Synopses & Reviews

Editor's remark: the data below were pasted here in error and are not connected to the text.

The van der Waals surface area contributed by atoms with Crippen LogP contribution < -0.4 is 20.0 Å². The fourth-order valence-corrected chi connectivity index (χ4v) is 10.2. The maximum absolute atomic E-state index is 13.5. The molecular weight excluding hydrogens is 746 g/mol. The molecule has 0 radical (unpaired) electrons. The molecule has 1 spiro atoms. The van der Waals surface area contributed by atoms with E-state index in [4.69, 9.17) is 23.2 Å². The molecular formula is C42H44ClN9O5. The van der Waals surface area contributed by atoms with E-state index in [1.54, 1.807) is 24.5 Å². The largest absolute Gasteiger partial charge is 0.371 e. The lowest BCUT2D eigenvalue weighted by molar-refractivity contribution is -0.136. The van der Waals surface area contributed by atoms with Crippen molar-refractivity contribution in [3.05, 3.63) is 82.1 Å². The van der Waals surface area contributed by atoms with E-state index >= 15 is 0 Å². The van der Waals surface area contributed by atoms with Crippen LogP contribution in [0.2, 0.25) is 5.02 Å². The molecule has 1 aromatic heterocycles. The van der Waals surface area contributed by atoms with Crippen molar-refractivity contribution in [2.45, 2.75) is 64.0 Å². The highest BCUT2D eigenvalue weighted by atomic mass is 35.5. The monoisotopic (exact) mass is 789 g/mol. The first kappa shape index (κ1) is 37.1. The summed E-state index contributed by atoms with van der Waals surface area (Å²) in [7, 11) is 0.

In this extraordinary new collection by distinguished poet Christopher Howell, the opening poem presents us with a spiritual paradox that will echo throughout its pages. The speaker remembers an earlier time of happiness, freedom, and a certain innocence. The poem closes with: And if he remembers now he is in love, which is the soul's condition, and alone because that is how we live. "How we live" is the book's major inquiry; its illustration, the poems' major achievement. How do we live, in our dailiness, in our loves, our private and global wars? And, in the face of unbearable grief, how can we live? Christopher Howell is the author of seven previous books of poetry, most recently Just Waking. He has received numerous awards for his writing, including two National Endowment for the Arts Fellowships, the Helen Bullis Prize, the Washington State Governor's Award, and fellowships from the Artist Trust and the Oregon Arts Commission. His work has three times been awarded the Pushcart Prize. He is professor of English and creative writing at Eastern Washington University and senior editor at Eastern Washington University Press. He lives in Spokane. Keats When Keats, at last beyond the curtain of love's distraction, lay dying in his room on the Piazza di Spagna, the melody of the Bernini Fountain "filling him like flowers," he held his breath like a coin, looked out into the moonlight and thought he saw snow. He did not suppose it was fever or the body's weakness turning the mind. He thought, "England!" and there he was, secretly, for the rest of his improvidently short life: up to his neck in sleigh bells and the impossibly English cries of street venders, perfect and affectionate as his soul. For days the snow and statuary sang him so far beyond regret that if now you walk rancorless and alone there, in the piazza, the white shadow of his last words to Severn, "Don't be frightened," may enter you.